You know what sucks the most about infertility? Other than the crushing sadness, financial burden, constant worry, prediction kits, pokes and prods, and the having your hopes dashed with each new cycle, of course.

For me, the worst thing about infertility, is that you can’t talk about it.

It’s socially unacceptable to tell people that you’re trying your damnedest to have a baby but no matter what you do it’s just not happening. I get it. It’s totally a bummer and kinda awkward to hear about my non functional ovaries and barren womb. But, in those instances where I have mustered the ability to tell a friend/coworker/random person asking about our plan to have children in the few remaining years of my ability to mother a child </sarcasm>, they flood me with advice that I’ve A) already heard or B) already tried.

The worst one is when people say “oh just don’t worry about it! My sister’s brother’s ex wife’s cousin tried for years and then when they finally lost all hope and gave up, they got pregnant immediately!”

Awesome. Thanks for that?

I’ve had the tests. I’ve taken pills. I’ve had sex with my poor sweet husband every other day like clockwork for a year and a half. I go to the doctor three times a month, have ultrasounds twice a month, and have all the blood sucked out of my body (and I’m not an easy stick) once a month. We are exhausted. We are broke. And I know I am really, really tired of not being able to talk about it.

My darling James is a much more private person than I am. He shares very little with a short list of people. How I managed to get on that list I don’t know, but I am so thankful that I am *hopefully and theoretically* at the top of that list. I am not a private person at all, so I guess almost everyone is more private than I, since I’ll tell anyone anything anytime. Why do I do this to unsuspecting strangers as well as friends? I suppose it’s because I’m an extrovert and thrive on having more people in my life and sharing personal information is a good way to let people know you trust them. Or it’s that my “filter” is actually a colander with HUGE holes that even fettuccini can slip through. I think both of these things are true, but I also believe it’s because I am an external processor. I need to be able to bounce feelings, ideas, and thoughts off of people. I like being able to see feedback and to feel solidarity in my life circumstances.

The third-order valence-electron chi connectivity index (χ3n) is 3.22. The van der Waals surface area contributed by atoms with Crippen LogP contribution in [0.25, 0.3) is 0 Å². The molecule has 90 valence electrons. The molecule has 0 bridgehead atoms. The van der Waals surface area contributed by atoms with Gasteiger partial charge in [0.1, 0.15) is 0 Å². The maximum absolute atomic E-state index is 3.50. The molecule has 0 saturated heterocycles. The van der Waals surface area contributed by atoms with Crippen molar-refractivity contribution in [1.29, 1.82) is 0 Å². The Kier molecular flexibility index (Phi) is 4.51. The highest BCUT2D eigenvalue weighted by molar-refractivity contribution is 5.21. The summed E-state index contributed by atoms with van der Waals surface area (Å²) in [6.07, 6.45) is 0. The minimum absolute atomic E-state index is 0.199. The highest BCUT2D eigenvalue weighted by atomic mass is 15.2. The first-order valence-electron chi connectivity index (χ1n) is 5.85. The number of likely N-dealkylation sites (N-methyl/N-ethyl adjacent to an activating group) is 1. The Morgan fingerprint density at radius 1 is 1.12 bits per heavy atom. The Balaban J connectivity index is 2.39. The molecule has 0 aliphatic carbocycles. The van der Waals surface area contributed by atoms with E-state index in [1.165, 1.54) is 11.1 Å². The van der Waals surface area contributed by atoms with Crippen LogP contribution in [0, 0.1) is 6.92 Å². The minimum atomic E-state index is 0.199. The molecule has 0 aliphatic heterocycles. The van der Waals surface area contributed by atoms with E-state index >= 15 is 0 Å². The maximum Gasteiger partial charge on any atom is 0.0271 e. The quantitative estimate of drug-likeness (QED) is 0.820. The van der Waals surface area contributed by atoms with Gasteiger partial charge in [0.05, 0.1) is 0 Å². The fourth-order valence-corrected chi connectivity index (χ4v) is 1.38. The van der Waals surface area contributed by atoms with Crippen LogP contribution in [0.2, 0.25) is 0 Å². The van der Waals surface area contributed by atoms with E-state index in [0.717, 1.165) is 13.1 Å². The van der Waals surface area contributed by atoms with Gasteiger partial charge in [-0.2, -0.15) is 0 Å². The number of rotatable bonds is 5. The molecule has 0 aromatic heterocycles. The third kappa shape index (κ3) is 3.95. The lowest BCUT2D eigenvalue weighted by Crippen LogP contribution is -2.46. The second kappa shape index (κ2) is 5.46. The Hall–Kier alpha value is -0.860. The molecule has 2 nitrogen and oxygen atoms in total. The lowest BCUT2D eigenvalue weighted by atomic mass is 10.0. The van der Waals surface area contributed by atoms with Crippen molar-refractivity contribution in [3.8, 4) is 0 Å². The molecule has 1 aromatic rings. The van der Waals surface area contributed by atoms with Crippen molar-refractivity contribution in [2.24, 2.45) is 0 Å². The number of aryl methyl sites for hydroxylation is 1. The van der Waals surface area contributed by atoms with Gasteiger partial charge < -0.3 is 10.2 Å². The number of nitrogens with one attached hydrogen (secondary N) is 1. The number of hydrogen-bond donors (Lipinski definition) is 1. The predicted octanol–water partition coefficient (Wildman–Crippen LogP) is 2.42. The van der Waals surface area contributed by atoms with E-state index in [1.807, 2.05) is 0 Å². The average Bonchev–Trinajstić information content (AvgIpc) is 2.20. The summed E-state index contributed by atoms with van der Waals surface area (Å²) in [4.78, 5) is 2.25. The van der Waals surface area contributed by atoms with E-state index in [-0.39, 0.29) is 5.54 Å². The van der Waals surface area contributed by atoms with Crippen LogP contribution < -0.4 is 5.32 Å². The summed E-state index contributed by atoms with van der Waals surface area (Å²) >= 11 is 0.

When I had my gastric sleeve surgery in 2014, I told the world (shameless plug: read about my weight loss journey here). Anyone who would listen got an ear full about my new and exciting life as a healthy person with a banana sized tummy. I have many friends who kept their surgeries more private, which I totally understand, but that’s not how I operate. I wanted to let the world know that weight loss surgery is MORE than just weight loss surgery; it’s a complete and total lifestyle change that effects you and everyone around you, in positive and negative ways. For me, it has been the greatest gift of my life and I want to share my experience with everyone so that it become less about vanity and more about health and wellness for your body, mind, and soul.